High Columbia River flows create water woes in Trail

Rising water levels in Genelle have raised red flags about the impact of the Columbia River in Greater Trail.

Rising water levels in Genelle have raised red flags about the impact of the Columbia River in Greater Trail.

The Glenmerry pump station is beginning to look like a water vessel, according to Alan Stanley the director of environmental services at the Regional District of Kootenay Boundary (RDKB).

The water pump station at Glenmerry should be several metres from the shoreline, but the extreme flows of the Columbia River have reached the point of no return, and they are infiltrating the safety overflow

mechanisms.

“It’s ridiculous where the water is, it’s right up against the building and it’s supposed to be many meters from the shoreline,” Stanley indicated while explaining that a crew of divers will be examining whether a device can be used to plug the backflow of water coming into the lift station.

“It’s the highest the river has been since this building was designed and built in the late ‘60s,” Stanley explained. “I’ve been here for five years so I have little long-term history and knowledge of these events,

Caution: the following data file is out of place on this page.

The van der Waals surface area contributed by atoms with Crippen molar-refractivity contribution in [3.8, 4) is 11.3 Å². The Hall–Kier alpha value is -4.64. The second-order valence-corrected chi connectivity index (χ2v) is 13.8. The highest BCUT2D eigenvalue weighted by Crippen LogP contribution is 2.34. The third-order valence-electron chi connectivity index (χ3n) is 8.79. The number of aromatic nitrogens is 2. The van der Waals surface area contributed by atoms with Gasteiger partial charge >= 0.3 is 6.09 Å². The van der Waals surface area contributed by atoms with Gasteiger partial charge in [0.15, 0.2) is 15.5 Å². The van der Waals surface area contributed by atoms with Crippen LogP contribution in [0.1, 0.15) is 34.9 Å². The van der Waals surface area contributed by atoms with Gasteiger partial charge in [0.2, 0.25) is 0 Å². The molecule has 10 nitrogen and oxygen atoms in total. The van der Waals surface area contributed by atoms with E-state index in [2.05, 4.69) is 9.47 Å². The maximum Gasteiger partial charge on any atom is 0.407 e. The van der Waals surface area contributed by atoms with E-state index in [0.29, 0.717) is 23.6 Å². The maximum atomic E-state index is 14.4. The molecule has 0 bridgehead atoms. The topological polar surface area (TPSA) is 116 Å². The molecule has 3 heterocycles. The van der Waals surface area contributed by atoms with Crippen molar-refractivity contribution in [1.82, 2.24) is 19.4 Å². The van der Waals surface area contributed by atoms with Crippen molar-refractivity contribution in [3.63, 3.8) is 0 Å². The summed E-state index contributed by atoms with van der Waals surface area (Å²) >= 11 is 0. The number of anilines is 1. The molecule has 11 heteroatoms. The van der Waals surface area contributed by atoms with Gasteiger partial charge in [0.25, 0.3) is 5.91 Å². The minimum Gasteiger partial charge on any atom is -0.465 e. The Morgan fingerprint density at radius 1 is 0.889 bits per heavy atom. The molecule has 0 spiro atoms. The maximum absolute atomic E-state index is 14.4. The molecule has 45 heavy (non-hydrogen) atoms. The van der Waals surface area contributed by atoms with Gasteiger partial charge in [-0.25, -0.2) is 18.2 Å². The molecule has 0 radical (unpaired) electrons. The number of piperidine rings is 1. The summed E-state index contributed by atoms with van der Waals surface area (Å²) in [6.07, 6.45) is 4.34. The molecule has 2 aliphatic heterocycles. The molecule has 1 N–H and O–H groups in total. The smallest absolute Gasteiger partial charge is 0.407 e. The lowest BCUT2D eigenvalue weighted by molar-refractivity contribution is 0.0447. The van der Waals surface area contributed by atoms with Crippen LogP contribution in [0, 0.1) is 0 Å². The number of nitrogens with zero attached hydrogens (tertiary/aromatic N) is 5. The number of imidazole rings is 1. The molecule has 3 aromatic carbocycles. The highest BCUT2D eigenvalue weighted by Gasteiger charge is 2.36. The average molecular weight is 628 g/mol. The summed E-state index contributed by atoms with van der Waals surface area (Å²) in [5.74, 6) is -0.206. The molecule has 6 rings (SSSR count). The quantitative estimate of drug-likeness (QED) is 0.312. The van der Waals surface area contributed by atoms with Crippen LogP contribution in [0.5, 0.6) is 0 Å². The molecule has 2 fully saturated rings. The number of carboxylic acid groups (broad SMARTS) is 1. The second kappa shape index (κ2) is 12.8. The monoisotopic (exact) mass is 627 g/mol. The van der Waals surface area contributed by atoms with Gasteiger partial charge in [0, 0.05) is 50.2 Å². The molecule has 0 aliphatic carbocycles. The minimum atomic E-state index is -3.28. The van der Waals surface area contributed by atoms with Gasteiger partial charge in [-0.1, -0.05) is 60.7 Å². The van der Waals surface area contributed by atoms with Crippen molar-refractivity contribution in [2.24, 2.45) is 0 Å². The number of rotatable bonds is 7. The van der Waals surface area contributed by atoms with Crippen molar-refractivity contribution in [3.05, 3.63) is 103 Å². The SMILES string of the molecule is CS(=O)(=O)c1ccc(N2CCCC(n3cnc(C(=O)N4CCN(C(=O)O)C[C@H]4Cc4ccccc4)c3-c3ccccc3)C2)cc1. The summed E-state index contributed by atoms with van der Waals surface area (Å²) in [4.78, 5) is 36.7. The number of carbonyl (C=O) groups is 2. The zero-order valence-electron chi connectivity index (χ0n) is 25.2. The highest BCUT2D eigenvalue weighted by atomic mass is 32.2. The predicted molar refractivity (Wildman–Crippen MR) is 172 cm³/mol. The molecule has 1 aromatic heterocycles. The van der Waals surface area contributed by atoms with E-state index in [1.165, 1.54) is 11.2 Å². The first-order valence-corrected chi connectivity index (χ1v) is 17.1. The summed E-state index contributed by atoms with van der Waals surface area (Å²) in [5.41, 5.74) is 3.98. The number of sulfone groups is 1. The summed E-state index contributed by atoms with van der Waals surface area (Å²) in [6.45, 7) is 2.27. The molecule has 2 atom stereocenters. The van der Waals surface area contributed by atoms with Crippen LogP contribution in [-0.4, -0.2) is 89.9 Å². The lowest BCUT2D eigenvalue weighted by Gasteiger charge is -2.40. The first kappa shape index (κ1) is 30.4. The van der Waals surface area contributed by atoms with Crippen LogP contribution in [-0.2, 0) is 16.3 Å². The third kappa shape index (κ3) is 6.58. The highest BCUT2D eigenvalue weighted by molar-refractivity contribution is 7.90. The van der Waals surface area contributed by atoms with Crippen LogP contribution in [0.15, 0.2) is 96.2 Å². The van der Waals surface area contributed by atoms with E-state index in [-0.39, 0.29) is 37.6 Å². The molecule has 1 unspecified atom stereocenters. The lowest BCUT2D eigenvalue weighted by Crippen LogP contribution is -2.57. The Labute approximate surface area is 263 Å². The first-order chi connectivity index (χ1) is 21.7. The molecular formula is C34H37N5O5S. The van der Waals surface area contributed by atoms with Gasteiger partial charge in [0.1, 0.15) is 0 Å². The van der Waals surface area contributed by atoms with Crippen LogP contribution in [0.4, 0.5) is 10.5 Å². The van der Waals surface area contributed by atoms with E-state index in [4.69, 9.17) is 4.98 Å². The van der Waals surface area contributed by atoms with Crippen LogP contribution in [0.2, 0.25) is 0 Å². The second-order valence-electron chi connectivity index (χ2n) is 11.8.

other than the fact that in terms of our sewage records, we’ve never seen anything like what we’re dealing with now.”

While strong currents in the river continue flowing, the City of Trail public works manager Larry Abenante and his team have been monitoring the Old Trail Bridge. He expected the high water levels to continue all summer, but was apprehensive about what kinds of damage it could have on infrastructure.

“The (old) bridge is shut down because, structurally, it’s not sound,” Abenante said. “But we check it about three times every day. I’ve never seen the river like this before.”

Other areas in Greater Trail—like the boat launch picnic area in Gyro Park—are also under scrutiny from watchdog city officials.

“We’re urging caution because people who go down to those areas can forget where they are,” he indicated, stating BC Hydro predicted the high water levels were slated to stay for the duration of the summer season.

BC Hydro has been monitoring the Arrow Lakes Reservoir water levels and Columbia River flows.

A recent statement from their site said there is no risk to public safety because the Hugh L. Keenleyside dam was designed for a maximum Arrow Lakes Reservoir level above 440.74 meters (1,446 feet).

However, a number of precautionary procedures and protocols are in place to manage these conditions, including 24-hour surveillance of the Hugh L. Keenleyside dam and regular checks downstream of the facility after every flow change. These initiatives are in place to help monitor downstream impacts.

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